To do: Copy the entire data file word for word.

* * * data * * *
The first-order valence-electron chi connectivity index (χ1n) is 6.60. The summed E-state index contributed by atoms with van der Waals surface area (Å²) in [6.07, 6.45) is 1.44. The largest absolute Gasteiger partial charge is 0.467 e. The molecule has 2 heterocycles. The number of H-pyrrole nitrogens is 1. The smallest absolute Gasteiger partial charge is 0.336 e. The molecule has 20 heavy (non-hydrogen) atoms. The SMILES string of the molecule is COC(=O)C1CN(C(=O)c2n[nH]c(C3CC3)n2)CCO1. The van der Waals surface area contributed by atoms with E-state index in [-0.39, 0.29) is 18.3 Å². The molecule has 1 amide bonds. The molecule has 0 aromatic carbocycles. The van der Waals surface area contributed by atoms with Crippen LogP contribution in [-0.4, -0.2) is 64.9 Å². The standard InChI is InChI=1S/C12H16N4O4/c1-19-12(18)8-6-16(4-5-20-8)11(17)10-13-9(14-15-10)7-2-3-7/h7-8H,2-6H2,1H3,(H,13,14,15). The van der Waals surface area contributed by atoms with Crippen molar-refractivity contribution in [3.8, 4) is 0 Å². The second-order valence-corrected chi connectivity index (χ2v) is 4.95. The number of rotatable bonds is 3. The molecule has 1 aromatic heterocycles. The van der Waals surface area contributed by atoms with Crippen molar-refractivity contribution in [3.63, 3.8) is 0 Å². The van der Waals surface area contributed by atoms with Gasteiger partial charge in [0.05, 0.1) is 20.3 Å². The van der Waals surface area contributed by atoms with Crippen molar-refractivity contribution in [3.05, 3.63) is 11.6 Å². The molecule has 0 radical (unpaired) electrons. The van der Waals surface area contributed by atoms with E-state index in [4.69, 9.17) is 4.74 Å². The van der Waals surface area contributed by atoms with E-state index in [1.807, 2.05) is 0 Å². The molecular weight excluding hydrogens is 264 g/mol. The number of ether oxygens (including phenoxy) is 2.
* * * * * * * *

The first-order valence-electron chi connectivity index (χ1n) is 6.60. The summed E-state index contributed by atoms with van der Waals surface area (Å²) in [6.07, 6.45) is 1.44. The largest absolute Gasteiger partial charge is 0.467 e. The molecule has 2 heterocycles. The number of H-pyrrole nitrogens is 1. The smallest absolute Gasteiger partial charge is 0.336 e. The molecule has 20 heavy (non-hydrogen) atoms. The SMILES string of the molecule is COC(=O)C1CN(C(=O)c2n[nH]c(C3CC3)n2)CCO1. The van der Waals surface area contributed by atoms with E-state index in [-0.39, 0.29) is 18.3 Å². The molecule has 1 amide bonds. The molecule has 0 aromatic carbocycles. The van der Waals surface area contributed by atoms with Crippen LogP contribution in [-0.4, -0.2) is 64.9 Å². The standard InChI is InChI=1S/C12H16N4O4/c1-19-12(18)8-6-16(4-5-20-8)11(17)10-13-9(14-15-10)7-2-3-7/h7-8H,2-6H2,1H3,(H,13,14,15). The van der Waals surface area contributed by atoms with Crippen molar-refractivity contribution in [3.8, 4) is 0 Å². The second-order valence-corrected chi connectivity index (χ2v) is 4.95. The number of rotatable bonds is 3. The molecule has 1 aromatic heterocycles. The van der Waals surface area contributed by atoms with Crippen molar-refractivity contribution in [3.63, 3.8) is 0 Å². The van der Waals surface area contributed by atoms with Gasteiger partial charge in [0.05, 0.1) is 20.3 Å². The van der Waals surface area contributed by atoms with Crippen molar-refractivity contribution in [3.05, 3.63) is 11.6 Å². The molecule has 0 radical (unpaired) electrons. The van der Waals surface area contributed by atoms with E-state index in [4.69, 9.17) is 4.74 Å². The van der Waals surface area contributed by atoms with E-state index in [1.807, 2.05) is 0 Å². The molecular weight excluding hydrogens is 264 g/mol. The number of ether oxygens (including phenoxy) is 2.